Domestic Trips faq
Who can attend?
Anyone age 13 or above is welcome to attend! If parents are present, younger students may be permitted to be part of Mission Weeks. (Please contact us if you wish to have a younger student accompany you). While our core age group is high school age, we consistently have middle school, college age and post college campers attend year to year.
What’s the cost?
C.E. Mission Week's registration fee to attend a week of domestic ministry is as follows:
Domestic Early Rate is $359.00 ~ receive this rate by sending a $100 deposit per person expected to attend by January 31, 2020.
Domestic Standard Rate is $395.00 ~ any registrations made after February 1, 2020.
All paperwork and final payments to be postmarked by April 15, 2020.
What can we expect?
A typical Mission Week provides students an opportunity to live out their faith in Jesus Christ. By sacrificing a week of their summer, they are immediately presented with a chance to explain to friends what they intend to do with their summer, who they hope to impact, and why.
Many students learn basic construction skills and evangelism training through acts and deeds, and are challenged to deepen their faith in Christ throughout the week. Students gain the experience to share their faith with homeowners, neighbors, fellow volunteers, and any other people with whom they come into contact. Youth will interact with one another, across different churches, denominations and backgrounds, building friendships along the way!
Each week, homeowners and community members are invited to dinner and an evening session, during which the Gospel presentation is offered. Over the years, we have experienced homeowners, neighbors, students and leaders being impacted from this incredible night of fellowship.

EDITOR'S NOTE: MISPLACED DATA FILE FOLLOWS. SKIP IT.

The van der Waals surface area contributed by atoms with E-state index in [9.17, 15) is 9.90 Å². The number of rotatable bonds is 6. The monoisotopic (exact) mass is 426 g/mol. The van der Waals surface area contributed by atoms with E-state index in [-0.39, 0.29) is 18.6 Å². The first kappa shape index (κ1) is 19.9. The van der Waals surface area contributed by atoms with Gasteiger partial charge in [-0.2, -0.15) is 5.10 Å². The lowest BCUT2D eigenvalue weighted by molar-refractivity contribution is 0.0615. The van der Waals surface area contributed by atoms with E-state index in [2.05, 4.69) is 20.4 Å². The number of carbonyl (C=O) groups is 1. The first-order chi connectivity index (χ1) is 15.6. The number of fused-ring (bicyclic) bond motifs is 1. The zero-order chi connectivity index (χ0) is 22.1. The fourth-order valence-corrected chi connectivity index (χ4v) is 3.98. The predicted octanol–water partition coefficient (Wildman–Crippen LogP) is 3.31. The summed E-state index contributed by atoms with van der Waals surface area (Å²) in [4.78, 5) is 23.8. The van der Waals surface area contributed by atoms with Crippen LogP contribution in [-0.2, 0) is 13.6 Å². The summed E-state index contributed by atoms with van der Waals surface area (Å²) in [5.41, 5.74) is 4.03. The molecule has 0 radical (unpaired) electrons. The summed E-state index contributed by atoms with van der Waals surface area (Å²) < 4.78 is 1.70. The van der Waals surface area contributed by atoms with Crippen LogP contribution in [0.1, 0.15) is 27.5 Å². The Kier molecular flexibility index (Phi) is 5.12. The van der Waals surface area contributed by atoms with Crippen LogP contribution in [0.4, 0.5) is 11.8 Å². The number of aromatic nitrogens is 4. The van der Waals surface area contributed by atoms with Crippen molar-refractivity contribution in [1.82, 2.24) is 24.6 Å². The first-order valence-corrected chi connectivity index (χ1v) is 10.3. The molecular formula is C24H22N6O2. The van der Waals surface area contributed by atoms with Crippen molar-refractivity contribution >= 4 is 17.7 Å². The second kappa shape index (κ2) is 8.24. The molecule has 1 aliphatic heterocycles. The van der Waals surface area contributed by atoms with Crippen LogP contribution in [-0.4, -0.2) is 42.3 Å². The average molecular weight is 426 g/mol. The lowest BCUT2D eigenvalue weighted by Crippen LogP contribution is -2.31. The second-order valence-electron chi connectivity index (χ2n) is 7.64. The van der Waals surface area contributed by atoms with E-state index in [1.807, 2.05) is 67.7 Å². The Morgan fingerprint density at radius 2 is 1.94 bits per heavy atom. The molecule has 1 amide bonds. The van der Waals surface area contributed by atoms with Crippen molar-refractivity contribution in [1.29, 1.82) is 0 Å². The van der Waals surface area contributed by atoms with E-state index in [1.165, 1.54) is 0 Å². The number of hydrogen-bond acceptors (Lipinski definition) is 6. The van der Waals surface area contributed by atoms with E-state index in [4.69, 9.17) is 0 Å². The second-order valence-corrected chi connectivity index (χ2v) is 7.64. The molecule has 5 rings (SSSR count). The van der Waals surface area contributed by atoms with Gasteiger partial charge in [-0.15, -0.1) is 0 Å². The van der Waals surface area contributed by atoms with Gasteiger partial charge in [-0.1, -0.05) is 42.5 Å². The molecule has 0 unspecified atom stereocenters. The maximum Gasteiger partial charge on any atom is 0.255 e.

What sort of projects do you do?
We provide a wide array of projects that can vary greatly across skill levels. Part of our registration packet includes a detailed skill sheet for campers to fill out.
Below is a list of some of the standard work we see done year to year.
Caulking and painting
Hanging windows and doors
Deck and ramp building
What does the structure of a Mission Week look like?
A detailed schedule can be found here. A quick overview is this: most of your days are spent on job sites, typically between the hours of 9-5 (depending on distance to job site, which we strive to keep under 30 minutes) with breakfast starting at 7am. Dinner starts somewhere between 5:30 & 6, with our evening session starting around 7:30, wrapping up around 9 and allowing students approximately an hour and a half of relaxation or activities before being in bed by 10:30.
Wednesday is a half day, meant to give both you and your youth a chance to enjoy the surrounding area. In Oak Hill, many groups enjoy white water rafting or visiting the waterpark nearby. In New Castle, groups have gone kayaking, hiking, biking and even taken the day to visit Pittsburgh and take in several sights around the city.
How might you say you’re different than other Work Camps?
As we Markloffs have never attended anything outside of a Christian Endeavor Mission Weeks, that’s a tricky question for us to answer. We know this much:
We don’t split up your group. If a project requires more hands than your youth group has, we will partner you with another church, but we view this experience as an opportunity for your youth to grow closer with one another and to provide you with the chance to deepen your relationships with your youth.
We provide smaller, more intimate settings. We keep each week under 200 attendees to help your youth connect better with the other campers from other churches, and to offer more one-on-one time for our staff with you and the students attending.
We have no minimum group size requirement. If you can only bring five students and two leaders, that’s great! We’ve had groups as small as two people in the past. We welcome all churches and have on occasion had individual families come wholly separate from their church. In those smaller group situations, we’ve paired those small groups with another church to allow them the community feeling we strive to provide.